[00:19:26] Now, this is not necessarily a bad thing. Most of the print publications have either gone completely online or have an online version. This means tremendous opportunity for you. Let's say you get something into the Wall Street Journal online, but you don't make it into the print version. You can still say totally legitimately you were in The Wall Street Journal. Also, the online version will stay up there way longer than a one time appearance in the paper version. And the space limitations aren't really critical in the online version. Also, you can get a clickable link, which will get you way more traffic than if you were just in a printed version and someone had to go to their device and type in your link address. Now, let me take a sidebar here. Do not and I emphasize do not fall prey to the fraudulent technique. The scammers are pushing for you to advertise or comment in a publication and then claim you were in the publication. Lots of times these scammers encourage you to put the logos of the publications on your site with something like seen in the L.A. Times or Chicago Tribune in the Light. This is fraudulent. You are trying to convince the general public that you were featured in those publications and you were not. You just advertised or commented like anyone could do.
[00:20:55] And you're a piece of garbage if you do what I just described, and I hope the Federal Trade Commission sues you. Back to print. I'm just going to call it print and online together, since they're melded pretty much together nowadays. One thing that will help you out tremendously is to know in advance what the publication you're targeting plans to cover in a certain issue. Virtually all of them put out an editorial calendar. This is a tool that they use to sell ads related to the content of a particular issue. And it's also good for you. So you know when to pitch them. Let's say you had a public speaking product or technique and you were approaching a leadership publication. Well, you say you are you see from the editorial calendar, they will be covering communication skills in their November issue and that submissions have to be four months in advance of the publication date. That means your article needs to be a done deal in July and you should have been approaching them well before that with a query letter, which I'll cover in a minute. Now, what I discussed with the four months lead time is more traditional print publications and could be more accelerated in today's atmosphere. I just don't want you to wait until the last minute and then wonder why no one is responding. I query letters, will many publications that accept contributions.
[00:22:26] Don't want your entire article. Until they know they want it. If you look hard enough, you can find a particular publication, submission, guidelines. Some will want your entire article and some will not. The ones that don't will usually say something like. Queries should be sent to and then whoever wherever they tell you to do it. Just do what they tell you. Also, there's plenty of online resources for telling you how to write a query letter. So Google at. Now to have the best chance of success. Mention how your article fits into their communication issue. And right there, you're telling them that you know what you're doing because you didn't pitch your public speaking article in their hiring issue, for instance. Also, pay attention to word count. If you look at their back issues in all their articles are about 500 words with one picture and you pitch them a fifteen hundred word article with eight pictures, you just shot yourself in the foot. Now, here's one way around that you could pitch a three part series with each part being around 500 words with one graphic. That'd be cool. OK, here's a sidebar about sidebars. If you can't get a full article accepted in a print publication, you may be able to get a sidebar accepted. This might be a simple seven steps on something that's in a little box on the side of the page.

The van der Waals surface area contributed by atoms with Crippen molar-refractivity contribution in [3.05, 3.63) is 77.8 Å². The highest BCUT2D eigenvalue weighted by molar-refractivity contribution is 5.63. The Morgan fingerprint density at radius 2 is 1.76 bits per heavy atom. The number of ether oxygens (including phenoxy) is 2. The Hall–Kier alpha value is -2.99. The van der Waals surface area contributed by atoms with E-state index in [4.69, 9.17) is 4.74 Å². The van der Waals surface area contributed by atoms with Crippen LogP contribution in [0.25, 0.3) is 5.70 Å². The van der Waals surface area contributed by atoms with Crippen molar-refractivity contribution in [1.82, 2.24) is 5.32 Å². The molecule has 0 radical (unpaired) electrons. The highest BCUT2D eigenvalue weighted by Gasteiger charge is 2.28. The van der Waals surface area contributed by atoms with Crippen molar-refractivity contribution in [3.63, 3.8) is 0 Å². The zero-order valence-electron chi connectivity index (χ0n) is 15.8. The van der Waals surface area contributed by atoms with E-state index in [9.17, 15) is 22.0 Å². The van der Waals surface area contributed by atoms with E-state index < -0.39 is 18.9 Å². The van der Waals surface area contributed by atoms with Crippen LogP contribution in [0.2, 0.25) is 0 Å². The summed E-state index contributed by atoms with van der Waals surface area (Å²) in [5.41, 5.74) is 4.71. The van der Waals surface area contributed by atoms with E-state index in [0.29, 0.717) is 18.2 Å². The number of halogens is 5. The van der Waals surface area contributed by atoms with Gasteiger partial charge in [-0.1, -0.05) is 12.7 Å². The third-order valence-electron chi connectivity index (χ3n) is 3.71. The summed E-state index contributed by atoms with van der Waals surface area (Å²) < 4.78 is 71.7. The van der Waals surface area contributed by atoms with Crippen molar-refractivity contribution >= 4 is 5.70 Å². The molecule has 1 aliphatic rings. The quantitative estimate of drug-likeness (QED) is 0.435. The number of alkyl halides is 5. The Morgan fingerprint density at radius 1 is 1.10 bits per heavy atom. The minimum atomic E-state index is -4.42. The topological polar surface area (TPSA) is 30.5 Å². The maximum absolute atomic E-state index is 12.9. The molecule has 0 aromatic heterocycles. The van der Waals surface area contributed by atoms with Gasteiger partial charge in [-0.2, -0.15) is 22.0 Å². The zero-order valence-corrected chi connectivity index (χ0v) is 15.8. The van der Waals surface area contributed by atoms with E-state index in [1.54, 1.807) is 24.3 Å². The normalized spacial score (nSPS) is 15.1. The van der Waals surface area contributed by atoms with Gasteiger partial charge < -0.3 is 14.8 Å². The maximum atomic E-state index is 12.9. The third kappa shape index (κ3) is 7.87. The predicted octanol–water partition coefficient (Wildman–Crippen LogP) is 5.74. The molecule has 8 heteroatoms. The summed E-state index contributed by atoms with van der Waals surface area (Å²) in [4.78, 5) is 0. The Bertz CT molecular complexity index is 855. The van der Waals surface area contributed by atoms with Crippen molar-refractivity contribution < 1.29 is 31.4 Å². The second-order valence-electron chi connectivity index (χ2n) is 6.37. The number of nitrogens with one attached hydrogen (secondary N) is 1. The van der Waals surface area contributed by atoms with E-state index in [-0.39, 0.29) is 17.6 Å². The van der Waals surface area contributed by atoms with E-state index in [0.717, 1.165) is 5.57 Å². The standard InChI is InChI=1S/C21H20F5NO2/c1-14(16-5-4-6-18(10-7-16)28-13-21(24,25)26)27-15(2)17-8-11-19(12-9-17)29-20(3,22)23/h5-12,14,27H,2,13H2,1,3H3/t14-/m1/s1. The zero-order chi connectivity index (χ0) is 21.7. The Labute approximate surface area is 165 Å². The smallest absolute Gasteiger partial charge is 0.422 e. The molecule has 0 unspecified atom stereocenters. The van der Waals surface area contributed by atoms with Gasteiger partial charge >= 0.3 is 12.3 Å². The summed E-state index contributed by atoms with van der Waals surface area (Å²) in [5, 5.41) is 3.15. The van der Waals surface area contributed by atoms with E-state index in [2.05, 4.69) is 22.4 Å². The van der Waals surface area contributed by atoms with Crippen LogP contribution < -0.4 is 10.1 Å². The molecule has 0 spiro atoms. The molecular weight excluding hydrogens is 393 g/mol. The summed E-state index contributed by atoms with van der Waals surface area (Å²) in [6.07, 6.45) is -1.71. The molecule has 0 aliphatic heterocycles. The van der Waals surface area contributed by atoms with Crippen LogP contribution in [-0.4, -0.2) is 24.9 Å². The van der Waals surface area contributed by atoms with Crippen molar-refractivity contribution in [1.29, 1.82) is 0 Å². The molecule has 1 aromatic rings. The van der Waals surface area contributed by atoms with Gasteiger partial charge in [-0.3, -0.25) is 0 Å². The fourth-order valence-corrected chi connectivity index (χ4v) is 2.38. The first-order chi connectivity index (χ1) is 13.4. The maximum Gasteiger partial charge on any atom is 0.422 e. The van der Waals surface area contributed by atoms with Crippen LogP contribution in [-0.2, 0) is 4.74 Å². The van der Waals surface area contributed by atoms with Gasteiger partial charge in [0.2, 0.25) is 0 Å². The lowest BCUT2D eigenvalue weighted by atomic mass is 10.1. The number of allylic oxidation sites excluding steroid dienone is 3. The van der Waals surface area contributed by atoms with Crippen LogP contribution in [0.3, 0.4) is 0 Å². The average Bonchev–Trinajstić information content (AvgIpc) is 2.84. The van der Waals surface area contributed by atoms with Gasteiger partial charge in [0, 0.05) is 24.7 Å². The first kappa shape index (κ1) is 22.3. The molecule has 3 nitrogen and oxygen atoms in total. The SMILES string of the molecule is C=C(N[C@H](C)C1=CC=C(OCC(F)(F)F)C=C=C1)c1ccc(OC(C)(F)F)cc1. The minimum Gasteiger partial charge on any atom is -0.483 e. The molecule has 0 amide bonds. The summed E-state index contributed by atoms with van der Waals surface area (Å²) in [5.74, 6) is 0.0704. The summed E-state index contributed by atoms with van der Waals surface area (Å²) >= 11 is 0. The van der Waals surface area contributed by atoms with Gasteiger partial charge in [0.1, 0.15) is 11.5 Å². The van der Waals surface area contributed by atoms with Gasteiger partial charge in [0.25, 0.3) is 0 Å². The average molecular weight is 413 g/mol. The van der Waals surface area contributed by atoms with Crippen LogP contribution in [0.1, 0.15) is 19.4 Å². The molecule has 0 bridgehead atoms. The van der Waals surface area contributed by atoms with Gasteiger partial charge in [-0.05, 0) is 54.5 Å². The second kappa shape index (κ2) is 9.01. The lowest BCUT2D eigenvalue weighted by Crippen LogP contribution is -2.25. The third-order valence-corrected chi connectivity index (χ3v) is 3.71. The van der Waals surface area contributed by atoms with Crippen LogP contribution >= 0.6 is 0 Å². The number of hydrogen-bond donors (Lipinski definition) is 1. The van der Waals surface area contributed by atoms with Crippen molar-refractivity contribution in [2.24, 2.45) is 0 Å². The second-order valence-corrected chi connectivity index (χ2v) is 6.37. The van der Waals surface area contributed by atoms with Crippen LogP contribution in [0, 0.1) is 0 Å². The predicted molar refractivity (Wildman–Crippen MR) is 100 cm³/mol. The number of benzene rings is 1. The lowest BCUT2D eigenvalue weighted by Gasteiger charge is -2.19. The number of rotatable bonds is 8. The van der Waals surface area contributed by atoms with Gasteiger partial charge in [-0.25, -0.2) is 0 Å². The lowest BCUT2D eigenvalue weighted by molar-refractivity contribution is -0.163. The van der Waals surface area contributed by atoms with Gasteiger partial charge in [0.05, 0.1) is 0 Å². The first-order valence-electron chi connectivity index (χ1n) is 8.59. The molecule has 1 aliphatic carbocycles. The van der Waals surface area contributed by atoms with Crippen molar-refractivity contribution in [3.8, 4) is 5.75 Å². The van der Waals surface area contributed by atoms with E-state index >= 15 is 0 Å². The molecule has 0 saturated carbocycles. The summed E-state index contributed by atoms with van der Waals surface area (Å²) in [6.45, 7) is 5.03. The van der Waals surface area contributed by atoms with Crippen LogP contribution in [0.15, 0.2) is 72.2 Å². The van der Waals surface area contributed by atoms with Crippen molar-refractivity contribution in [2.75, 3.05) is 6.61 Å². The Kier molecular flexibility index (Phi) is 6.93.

[00:24:05] You still get credit in the sidebar and you still can legitimately claim that you were in the publication. Now, before we get into the last really cool method to get publicity, I have a complete e-book on the subject called How to Be a Kick Butt Publicity Hound. I've been I've been on radio and TV all over the world. And this book tells you how you can do it, too. I collaborated with Joan Stewart. She's known as the publicity hound who included an even bigger perspective that will work for just about anyone who wants free publicity. Now you can get a free excerpt and a table of contents by just stopping by the show notes for this is episode two hundred and eighty. We'll have a link there for you. All right. Let's get into our last topic live. Publicity. One time I was just in the audience at an event and the seminar leader mentioned that I was there and I hold twenty thousand dollars worth of mentorships and I didn't even speak. So if you can contribute to a live event and when I say live now, it might be an actual live event or a virtual live event like a Facebook live. You might get mentioned or you might be asked to contribute a comment which establishes you as an expert and some of the entire credibility of the event rubs off on you.
[00:25:29] You can even get publicity from your clients and students if you have them.
[00:25:33] Whenever I see one of my students has a live event, I pop in and they invariably say something like, wow, I'm honored. One of my main mentors is here.
[00:25:41] Thanks, Tom, for stopping in.
[00:25:44] Hey, if I'm not too busy, many times they ask me to comment, which again puts me in front of people who may never have heard of me.
[00:25:51] If someone hires me, of course, I give my student a commission on the sale. Now, another thing you can do is be part of panels, which, again, get your name and credentials out in front of lots of people and you don't even have to work up an entire speech. So go out there and get some publicity. It can have enormous benefits for your business and turn you into a celebrity. And what do they say? You be a celebrity in your own mind? Not really.
[00:26:21] You can be a real celebrity in your niche. So get that free excerpt of my publicity e-book and get your name out there. I'll catch you all in the next episode. See ya later.